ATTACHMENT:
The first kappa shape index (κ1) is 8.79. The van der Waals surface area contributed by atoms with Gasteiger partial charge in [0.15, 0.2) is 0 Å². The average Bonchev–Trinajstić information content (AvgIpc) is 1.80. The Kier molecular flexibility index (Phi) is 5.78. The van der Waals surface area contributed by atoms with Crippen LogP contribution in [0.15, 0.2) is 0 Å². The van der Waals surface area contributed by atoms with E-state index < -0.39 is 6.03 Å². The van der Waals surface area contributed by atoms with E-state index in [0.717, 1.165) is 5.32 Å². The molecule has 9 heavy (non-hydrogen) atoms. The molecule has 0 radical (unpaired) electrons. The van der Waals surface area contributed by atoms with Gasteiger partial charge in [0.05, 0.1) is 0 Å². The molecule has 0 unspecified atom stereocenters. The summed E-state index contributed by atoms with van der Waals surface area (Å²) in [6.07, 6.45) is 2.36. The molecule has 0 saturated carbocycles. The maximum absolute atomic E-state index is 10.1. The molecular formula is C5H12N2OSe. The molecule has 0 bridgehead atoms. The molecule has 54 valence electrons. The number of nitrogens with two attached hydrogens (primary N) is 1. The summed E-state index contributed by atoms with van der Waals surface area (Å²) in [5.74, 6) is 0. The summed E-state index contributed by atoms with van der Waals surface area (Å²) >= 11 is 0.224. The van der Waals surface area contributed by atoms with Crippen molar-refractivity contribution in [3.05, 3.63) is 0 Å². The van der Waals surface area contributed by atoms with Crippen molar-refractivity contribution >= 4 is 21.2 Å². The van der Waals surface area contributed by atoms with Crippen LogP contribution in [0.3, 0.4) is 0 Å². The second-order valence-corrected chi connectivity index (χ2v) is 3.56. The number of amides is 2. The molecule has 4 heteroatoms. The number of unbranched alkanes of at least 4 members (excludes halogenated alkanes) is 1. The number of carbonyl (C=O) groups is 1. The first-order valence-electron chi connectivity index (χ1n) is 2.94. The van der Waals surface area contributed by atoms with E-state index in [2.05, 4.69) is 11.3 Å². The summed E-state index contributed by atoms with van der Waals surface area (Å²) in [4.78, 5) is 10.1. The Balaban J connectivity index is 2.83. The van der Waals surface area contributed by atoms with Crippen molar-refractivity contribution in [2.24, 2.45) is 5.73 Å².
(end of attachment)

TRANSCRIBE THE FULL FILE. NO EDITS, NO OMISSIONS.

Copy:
The first kappa shape index (κ1) is 8.79. The van der Waals surface area contributed by atoms with Gasteiger partial charge in [0.15, 0.2) is 0 Å². The average Bonchev–Trinajstić information content (AvgIpc) is 1.80. The Kier molecular flexibility index (Phi) is 5.78. The van der Waals surface area contributed by atoms with Crippen LogP contribution in [0.15, 0.2) is 0 Å². The van der Waals surface area contributed by atoms with E-state index < -0.39 is 6.03 Å². The van der Waals surface area contributed by atoms with E-state index in [0.717, 1.165) is 5.32 Å². The molecule has 9 heavy (non-hydrogen) atoms. The molecule has 0 radical (unpaired) electrons. The van der Waals surface area contributed by atoms with Gasteiger partial charge in [0.05, 0.1) is 0 Å². The molecule has 0 unspecified atom stereocenters. The summed E-state index contributed by atoms with van der Waals surface area (Å²) in [6.07, 6.45) is 2.36. The molecule has 0 saturated carbocycles. The maximum absolute atomic E-state index is 10.1. The molecular formula is C5H12N2OSe. The molecule has 0 bridgehead atoms. The molecule has 54 valence electrons. The number of nitrogens with two attached hydrogens (primary N) is 1. The summed E-state index contributed by atoms with van der Waals surface area (Å²) in [5.74, 6) is 0. The summed E-state index contributed by atoms with van der Waals surface area (Å²) >= 11 is 0.224. The van der Waals surface area contributed by atoms with Crippen molar-refractivity contribution in [3.05, 3.63) is 0 Å². The van der Waals surface area contributed by atoms with Crippen molar-refractivity contribution >= 4 is 21.2 Å². The van der Waals surface area contributed by atoms with Crippen LogP contribution in [0.3, 0.4) is 0 Å². The second-order valence-corrected chi connectivity index (χ2v) is 3.56. The number of amides is 2. The molecule has 4 heteroatoms. The number of unbranched alkanes of at least 4 members (excludes halogenated alkanes) is 1. The number of carbonyl (C=O) groups is 1. The first-order valence-electron chi connectivity index (χ1n) is 2.94. The van der Waals surface area contributed by atoms with E-state index in [2.05, 4.69) is 11.3 Å². The summed E-state index contributed by atoms with van der Waals surface area (Å²) in [4.78, 5) is 10.1. The Balaban J connectivity index is 2.83. The van der Waals surface area contributed by atoms with Crippen molar-refractivity contribution in [2.24, 2.45) is 5.73 Å².